Ms Rebecca  GOUDMAN-PEACHEY, MA

 

Navigating the Risk and Compliance Landscape of Merchant Acquiring: Unchartered Territory in an Increasingly Globalised Economy

 

The research investigates whether the field of merchant acquiring is adequately regulated given the intrinsic financial and reputational risks it incurs. The thesis will examine international and national legislation, direct and indirect and aims to provide substantial literature on the subject.  This will hopefully act as a springboard for many more future targeted pieces of work.

 

 

 

Mr Obiajulu Hansel UJA, Attorney Nigeria 

 

Integrating Ethics in Corporate Governance: A Comparative Study of the Role of Directors in Nigeria and United Kingdom 

 

There is need for ethical colouration in Corporate Governance practices in Nigeria and other part of the world. Ethical principles are universal standards of right and wrong, it is the golden rule and any business without ethical bearing is at a risk, though companies must make profit in order to survive and grow. However, the pursuit of profit must stay within ethical boundaries hence the motivation for this research. Every company must strive to make profit from a fair transaction but also must appreciate a growth that will be sustained in the long run of the existence of the Business.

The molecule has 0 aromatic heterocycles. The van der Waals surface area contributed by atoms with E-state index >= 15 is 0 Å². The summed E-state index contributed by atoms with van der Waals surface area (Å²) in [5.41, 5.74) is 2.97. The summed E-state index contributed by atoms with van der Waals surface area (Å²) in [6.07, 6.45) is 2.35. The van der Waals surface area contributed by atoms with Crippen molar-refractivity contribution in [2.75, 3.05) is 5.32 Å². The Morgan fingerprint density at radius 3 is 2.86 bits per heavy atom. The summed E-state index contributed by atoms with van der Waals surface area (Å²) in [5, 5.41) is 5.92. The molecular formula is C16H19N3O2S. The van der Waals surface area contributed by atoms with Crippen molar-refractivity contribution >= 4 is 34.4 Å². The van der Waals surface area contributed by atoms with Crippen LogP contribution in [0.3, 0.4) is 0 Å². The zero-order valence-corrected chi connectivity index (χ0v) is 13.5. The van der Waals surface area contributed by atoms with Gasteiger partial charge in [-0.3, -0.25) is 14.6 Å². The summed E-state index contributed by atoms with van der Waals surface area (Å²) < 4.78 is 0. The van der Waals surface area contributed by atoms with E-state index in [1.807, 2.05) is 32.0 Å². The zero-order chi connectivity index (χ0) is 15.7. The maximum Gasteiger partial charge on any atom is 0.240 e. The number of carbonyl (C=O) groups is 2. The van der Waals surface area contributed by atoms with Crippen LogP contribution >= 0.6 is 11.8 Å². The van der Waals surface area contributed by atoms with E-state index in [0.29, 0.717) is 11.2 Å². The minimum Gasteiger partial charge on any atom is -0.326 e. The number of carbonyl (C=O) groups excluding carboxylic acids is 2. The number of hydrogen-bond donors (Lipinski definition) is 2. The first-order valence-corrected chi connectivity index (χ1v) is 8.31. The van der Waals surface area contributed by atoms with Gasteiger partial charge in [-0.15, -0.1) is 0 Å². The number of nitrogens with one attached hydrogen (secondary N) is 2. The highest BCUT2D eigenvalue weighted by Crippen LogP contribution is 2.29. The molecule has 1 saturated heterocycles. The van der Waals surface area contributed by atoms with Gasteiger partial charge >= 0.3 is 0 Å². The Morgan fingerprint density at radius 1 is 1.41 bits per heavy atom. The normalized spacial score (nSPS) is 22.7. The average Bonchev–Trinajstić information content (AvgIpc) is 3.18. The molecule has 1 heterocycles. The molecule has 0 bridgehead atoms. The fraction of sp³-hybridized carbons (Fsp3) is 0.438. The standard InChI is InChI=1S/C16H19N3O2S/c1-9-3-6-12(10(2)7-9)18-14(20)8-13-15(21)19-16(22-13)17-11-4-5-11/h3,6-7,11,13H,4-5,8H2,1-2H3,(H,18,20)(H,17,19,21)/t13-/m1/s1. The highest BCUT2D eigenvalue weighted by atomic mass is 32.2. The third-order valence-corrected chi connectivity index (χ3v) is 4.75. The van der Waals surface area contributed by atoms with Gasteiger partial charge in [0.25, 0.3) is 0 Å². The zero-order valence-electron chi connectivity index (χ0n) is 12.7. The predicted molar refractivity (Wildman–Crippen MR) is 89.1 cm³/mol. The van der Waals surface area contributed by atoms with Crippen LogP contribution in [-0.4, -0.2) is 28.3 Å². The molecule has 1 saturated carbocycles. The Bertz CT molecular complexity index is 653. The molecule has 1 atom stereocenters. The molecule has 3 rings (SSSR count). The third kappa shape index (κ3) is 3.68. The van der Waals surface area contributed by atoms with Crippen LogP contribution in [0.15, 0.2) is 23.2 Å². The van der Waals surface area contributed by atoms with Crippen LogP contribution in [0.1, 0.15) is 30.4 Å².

Mr Yunus YILDIZ, Attorney, Turkey 

 

Legal Aspect to the Possibility of Using Distributed Ledger Technologies and Smart Contracts for Securities Trading in the light of Current Situation 

 

The research investigates the structure of Distributed Ledger Technologies (DLTs) and smart contracts hence concentrate upon possibilities and risks of using these technological innovations in capital markets. It is claimed that the DLTs vision (blockchain) will make a massive change to the structure of capital markets with decentralisation and disintermediation. Also, it is believed that using smart contracts will facilitate securities trade on the network and ensure investor protection in comparison with current traditional contract method. The principal focal point of this research will discuss the expected benefits and possible effects of the blockchain and smart contracts on parties of securities trading from a legal and regulatory perspective.  

 

 

 

Mr Pete UNDERWOOD, LLB LLM

 

Corporate groups, Limited liability and English company law: A Utopia?